While the vast majority of patients treated in both inpatient and outpatient settings in New Jersey and across the country receive appropriate and timely care, medical treatments are provided by people and people can make mistakes. When discussing medical malpractice, most people think of clinical errors such as misdiagnoses or surgical errors. Another area where a mistake can be made is in radiology.
While it would be wonderful for all medical treatments and procedures to go exactly as planned, the medical world is fueled by people, and people do make mistakes. In some cases, treatment doesn't turn out as hoped even though no mistake is made. Given these truths, how do you know when you might have the basis for a medical malpractice suit?
Health care professionals are charged with certain performance standards within their fields of expertise. Most of us understand that any medical procedure or treatment has a certain degree of risk involved. But we believe patients are entitled to expect the provider's care to be the best possible. Unfortunately, sometimes that trust has been misplaced. Preventable injuries do sometimes happen because someone somewhere along the treatment line committed medical malpractice.
Residents of New Jersey rely on medical professionals to deliver quality, safe services from the pediatrician's office to the operating room. However, physicians and other health care professionals are still people, and people can make mistakes. Tragically, mistakes in the medical field can lead to serious consequences for the person being treated.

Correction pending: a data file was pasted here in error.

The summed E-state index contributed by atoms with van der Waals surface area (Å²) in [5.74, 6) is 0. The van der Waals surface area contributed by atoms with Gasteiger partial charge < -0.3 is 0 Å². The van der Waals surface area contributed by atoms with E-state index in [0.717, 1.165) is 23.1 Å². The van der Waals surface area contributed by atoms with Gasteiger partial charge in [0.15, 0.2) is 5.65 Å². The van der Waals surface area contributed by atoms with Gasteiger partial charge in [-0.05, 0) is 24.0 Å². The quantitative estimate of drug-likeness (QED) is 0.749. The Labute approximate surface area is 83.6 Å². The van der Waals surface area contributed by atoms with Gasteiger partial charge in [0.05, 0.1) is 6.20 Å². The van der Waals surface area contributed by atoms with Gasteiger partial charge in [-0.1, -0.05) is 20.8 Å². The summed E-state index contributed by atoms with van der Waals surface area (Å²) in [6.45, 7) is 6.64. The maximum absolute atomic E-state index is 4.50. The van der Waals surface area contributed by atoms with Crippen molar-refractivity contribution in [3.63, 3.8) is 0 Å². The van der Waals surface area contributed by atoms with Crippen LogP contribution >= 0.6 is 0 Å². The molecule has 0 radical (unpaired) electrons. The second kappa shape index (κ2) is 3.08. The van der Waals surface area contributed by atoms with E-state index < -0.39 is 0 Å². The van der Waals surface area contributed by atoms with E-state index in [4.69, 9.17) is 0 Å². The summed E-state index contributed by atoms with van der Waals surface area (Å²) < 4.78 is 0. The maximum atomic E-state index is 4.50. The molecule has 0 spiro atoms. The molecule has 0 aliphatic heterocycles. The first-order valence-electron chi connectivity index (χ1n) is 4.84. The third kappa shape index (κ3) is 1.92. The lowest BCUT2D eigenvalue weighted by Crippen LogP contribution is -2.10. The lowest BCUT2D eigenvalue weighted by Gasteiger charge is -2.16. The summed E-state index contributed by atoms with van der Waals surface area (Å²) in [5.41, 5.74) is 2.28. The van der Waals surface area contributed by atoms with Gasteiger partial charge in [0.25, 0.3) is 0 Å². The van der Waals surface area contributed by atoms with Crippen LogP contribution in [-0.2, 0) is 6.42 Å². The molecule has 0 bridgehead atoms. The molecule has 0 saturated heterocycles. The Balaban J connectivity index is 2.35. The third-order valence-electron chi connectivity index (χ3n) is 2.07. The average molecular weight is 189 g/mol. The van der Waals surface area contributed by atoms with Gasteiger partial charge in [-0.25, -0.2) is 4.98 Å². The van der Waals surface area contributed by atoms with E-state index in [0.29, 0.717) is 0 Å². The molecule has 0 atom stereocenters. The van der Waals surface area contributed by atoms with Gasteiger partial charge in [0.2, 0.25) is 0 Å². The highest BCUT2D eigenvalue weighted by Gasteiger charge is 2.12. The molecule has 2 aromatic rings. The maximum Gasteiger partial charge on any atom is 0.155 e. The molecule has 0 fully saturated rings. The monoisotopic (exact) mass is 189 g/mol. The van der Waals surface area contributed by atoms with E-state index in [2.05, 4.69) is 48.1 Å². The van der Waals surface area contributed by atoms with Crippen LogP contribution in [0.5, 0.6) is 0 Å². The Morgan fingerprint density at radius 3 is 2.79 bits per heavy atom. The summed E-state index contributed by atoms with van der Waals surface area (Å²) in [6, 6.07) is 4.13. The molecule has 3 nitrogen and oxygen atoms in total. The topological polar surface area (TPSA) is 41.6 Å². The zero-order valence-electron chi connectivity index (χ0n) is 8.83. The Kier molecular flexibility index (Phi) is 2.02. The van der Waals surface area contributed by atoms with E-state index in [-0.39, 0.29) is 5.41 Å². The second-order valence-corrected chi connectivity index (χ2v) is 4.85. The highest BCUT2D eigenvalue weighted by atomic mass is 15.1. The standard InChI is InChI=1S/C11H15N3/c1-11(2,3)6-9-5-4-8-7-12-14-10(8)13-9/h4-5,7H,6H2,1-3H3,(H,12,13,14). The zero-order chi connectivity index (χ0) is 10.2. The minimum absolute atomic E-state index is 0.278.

Patients who need surgery are never guaranteed a positive outcome. Burlington residents know that. It's reasonable to assume, however, that the doctors and medical staff involved in an operation won't make avoidable mistakes.
There are many reasons for personal injury lawsuits to be filed. It doesn't matter if you live in New Jersey or any other area of the country. Seeking compensation when you've been injured by another person is something that our legal system supports. When the injury is proven to be caused by doctor error, medical and other needs may be provided by holding the practitioner accountable.